IPCC probe into Hong Kong police’s handling of protests to come under legal scrutiny
Court grants permission to application for judicial review that contends IPCC has gone beyond its statutory powers by proactively starting probe into civil unrest. Justice Keith Yeung of High Court finds it reasonably arguable that IPCC had no authority to initiate such a study, given the absence of any express statutory investigative or fact-finding powers
An investigation by Hong Kong’s police watchdog into the force’s handling of anti-government protests will come under legal scrutiny as a court on Friday allowed a judicial challenge against it.
Mr Justice Keith Yeung Kar-hung of the High Court granted permission to an application for judicial review filed by social worker and activist Hendrick Lui Chi-hang, who contended the city’s Independent Police Complaints Council (IPCC) had gone beyond its statutory powers by proactively starting a probe into the civil unrest triggered by the now-withdrawn extradition bill.
The watchdog is investigating police’s conduct during some of the large-scale public order events since June 9, with a special focus on the violent clashes outside the legislature on June 9 and 12, and the storming of the Legislative Council on July 1, in a first-phase report to be compiled by January.
But the judge found it reasonably arguable that the IPCC had no authority to initiate such a study, given the absence of any express statutory investigative or fact-finding powers.
“The report is intended to be submitted to the Chief Executive. If it turns out that the IPCC in fact does not have those requisite powers, the contents of the report may be tainted by materials obtained through processes which are outwith its powers,” Yeung said.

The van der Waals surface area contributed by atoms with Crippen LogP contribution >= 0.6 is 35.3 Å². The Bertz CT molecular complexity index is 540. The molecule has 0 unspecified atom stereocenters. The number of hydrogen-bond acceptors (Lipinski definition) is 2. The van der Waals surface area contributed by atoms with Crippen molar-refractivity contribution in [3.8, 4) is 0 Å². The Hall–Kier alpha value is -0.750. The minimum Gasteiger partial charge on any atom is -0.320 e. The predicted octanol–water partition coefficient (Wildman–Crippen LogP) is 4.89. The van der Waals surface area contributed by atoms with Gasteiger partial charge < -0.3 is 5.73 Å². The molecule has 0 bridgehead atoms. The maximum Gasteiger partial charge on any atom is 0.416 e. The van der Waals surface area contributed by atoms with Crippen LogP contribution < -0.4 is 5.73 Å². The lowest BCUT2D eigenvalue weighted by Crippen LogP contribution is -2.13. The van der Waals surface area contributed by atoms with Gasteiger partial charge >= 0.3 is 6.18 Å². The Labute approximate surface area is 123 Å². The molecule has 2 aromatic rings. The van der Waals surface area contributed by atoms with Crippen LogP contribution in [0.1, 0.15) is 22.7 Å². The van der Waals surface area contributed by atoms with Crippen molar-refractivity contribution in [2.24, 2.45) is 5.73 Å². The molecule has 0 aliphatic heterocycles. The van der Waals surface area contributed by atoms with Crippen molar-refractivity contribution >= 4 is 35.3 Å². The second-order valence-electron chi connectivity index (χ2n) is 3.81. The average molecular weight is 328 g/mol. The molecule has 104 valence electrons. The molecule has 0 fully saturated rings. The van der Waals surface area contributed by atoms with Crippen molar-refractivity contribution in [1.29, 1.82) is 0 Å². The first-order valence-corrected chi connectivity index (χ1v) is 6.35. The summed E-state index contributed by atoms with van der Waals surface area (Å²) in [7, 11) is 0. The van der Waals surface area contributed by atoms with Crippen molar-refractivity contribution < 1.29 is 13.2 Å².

He said priority would be given to the present case in light of its judicial importance and the engagement of the rule of law.
As to the legal basis for commencing the probe, the IPCC cited Section 8(2) of the Independent Police Complaints Council Ordinance, which said the council may do all things reasonably necessary for, or incidental or conducive to, the performance of its functions.
Lui argued the legislature had never conferred investigative powers to the watchdog. The IPCC hit back by saying the lack of investigative powers was confined to specific complaints, but it still enjoyed incidental fact-finding powers.
Yeung eventually sided with the applicant after the first round of the legal battle, as he found the existence of incidental fact-finding powers, as suggested by the watchdog, required further inquiry.
An IPCC spokeswoman said the watchdog respected the ruling and would seek legal advice to decide the way forward.
The legal bid could pose another bombshell to the police watchdog, after a five-member international expert group announced earlier this month to “stand aside from its role” of helping the IPCC in its investigation. The expert group pointed out the IPCC lacked the powers and resources required to investigate the force’s conduct during protests.
Hong Kong’s beleaguered government has relied on the IPCC as the key channel to hold police accountable since the unrest unfolded. It has dismissed protesters’ demand for an investigation by an independent committee with statutory powers to call for witnesses and evidence.
In September, city leader Carrie Lam Cheng Yuet-ngor floated the idea of an independent review committee to look for the underlying causes of the unrest, but without any subpoena power.
Lam floated the idea two months after the IPCC announced on July 2 it would launch a probe into the major clashes.
It said in a statement its study aimed at laying the factual groundwork for it to discharge its functions effectively in handling complaints against police actions in protests.
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